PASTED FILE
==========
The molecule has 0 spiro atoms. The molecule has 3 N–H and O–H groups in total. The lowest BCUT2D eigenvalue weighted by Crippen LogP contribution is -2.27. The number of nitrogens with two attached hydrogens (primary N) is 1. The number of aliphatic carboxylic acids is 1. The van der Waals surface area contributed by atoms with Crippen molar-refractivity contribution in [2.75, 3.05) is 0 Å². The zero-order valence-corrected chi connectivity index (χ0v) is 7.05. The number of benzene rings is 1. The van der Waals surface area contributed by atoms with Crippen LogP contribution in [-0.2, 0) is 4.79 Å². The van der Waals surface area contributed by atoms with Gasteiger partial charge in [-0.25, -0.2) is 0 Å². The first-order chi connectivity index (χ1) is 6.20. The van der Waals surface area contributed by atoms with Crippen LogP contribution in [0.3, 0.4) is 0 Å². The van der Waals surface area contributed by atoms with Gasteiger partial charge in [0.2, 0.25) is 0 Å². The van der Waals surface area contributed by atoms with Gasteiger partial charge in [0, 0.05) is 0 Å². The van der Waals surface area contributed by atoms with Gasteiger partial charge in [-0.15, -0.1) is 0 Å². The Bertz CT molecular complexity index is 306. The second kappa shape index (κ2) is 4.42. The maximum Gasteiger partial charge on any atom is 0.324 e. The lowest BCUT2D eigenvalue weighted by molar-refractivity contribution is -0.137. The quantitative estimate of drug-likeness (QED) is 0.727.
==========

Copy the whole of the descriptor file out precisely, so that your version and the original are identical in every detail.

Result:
The molecule has 0 spiro atoms. The molecule has 3 N–H and O–H groups in total. The lowest BCUT2D eigenvalue weighted by Crippen LogP contribution is -2.27. The number of nitrogens with two attached hydrogens (primary N) is 1. The number of aliphatic carboxylic acids is 1. The van der Waals surface area contributed by atoms with Crippen molar-refractivity contribution in [2.75, 3.05) is 0 Å². The zero-order valence-corrected chi connectivity index (χ0v) is 7.05. The number of benzene rings is 1. The van der Waals surface area contributed by atoms with Crippen LogP contribution in [-0.2, 0) is 4.79 Å². The van der Waals surface area contributed by atoms with Gasteiger partial charge in [-0.25, -0.2) is 0 Å². The first-order chi connectivity index (χ1) is 6.20. The van der Waals surface area contributed by atoms with Crippen LogP contribution in [0.3, 0.4) is 0 Å². The van der Waals surface area contributed by atoms with Gasteiger partial charge in [0.2, 0.25) is 0 Å². The van der Waals surface area contributed by atoms with Gasteiger partial charge in [0, 0.05) is 0 Å². The van der Waals surface area contributed by atoms with Gasteiger partial charge in [-0.15, -0.1) is 0 Å². The Bertz CT molecular complexity index is 306. The second kappa shape index (κ2) is 4.42. The maximum Gasteiger partial charge on any atom is 0.324 e. The lowest BCUT2D eigenvalue weighted by molar-refractivity contribution is -0.137. The quantitative estimate of drug-likeness (QED) is 0.727.